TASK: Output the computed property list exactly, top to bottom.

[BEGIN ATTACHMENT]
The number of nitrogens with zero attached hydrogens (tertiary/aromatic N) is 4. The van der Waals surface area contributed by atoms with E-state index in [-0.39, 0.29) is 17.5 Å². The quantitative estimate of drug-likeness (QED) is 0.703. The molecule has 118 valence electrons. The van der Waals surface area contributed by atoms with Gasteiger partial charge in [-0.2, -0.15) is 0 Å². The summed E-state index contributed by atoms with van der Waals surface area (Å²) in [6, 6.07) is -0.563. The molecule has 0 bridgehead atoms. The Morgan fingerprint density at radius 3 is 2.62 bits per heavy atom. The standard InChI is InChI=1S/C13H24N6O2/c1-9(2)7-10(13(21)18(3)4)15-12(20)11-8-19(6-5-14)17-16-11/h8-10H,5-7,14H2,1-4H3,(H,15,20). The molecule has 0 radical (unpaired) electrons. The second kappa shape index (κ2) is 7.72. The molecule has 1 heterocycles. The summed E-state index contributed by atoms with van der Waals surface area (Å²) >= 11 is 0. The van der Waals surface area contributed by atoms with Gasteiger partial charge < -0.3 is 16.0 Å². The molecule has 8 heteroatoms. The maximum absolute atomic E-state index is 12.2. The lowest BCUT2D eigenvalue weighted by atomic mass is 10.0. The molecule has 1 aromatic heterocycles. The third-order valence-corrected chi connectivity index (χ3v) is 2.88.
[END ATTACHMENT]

The number of nitrogens with zero attached hydrogens (tertiary/aromatic N) is 4. The van der Waals surface area contributed by atoms with E-state index in [-0.39, 0.29) is 17.5 Å². The quantitative estimate of drug-likeness (QED) is 0.703. The molecule has 118 valence electrons. The van der Waals surface area contributed by atoms with Gasteiger partial charge in [-0.2, -0.15) is 0 Å². The summed E-state index contributed by atoms with van der Waals surface area (Å²) in [6, 6.07) is -0.563. The molecule has 0 bridgehead atoms. The Morgan fingerprint density at radius 3 is 2.62 bits per heavy atom. The standard InChI is InChI=1S/C13H24N6O2/c1-9(2)7-10(13(21)18(3)4)15-12(20)11-8-19(6-5-14)17-16-11/h8-10H,5-7,14H2,1-4H3,(H,15,20). The molecule has 0 radical (unpaired) electrons. The second kappa shape index (κ2) is 7.72. The molecule has 1 heterocycles. The summed E-state index contributed by atoms with van der Waals surface area (Å²) >= 11 is 0. The van der Waals surface area contributed by atoms with Gasteiger partial charge < -0.3 is 16.0 Å². The molecule has 8 heteroatoms. The maximum absolute atomic E-state index is 12.2. The lowest BCUT2D eigenvalue weighted by atomic mass is 10.0. The molecule has 1 aromatic heterocycles. The third-order valence-corrected chi connectivity index (χ3v) is 2.88.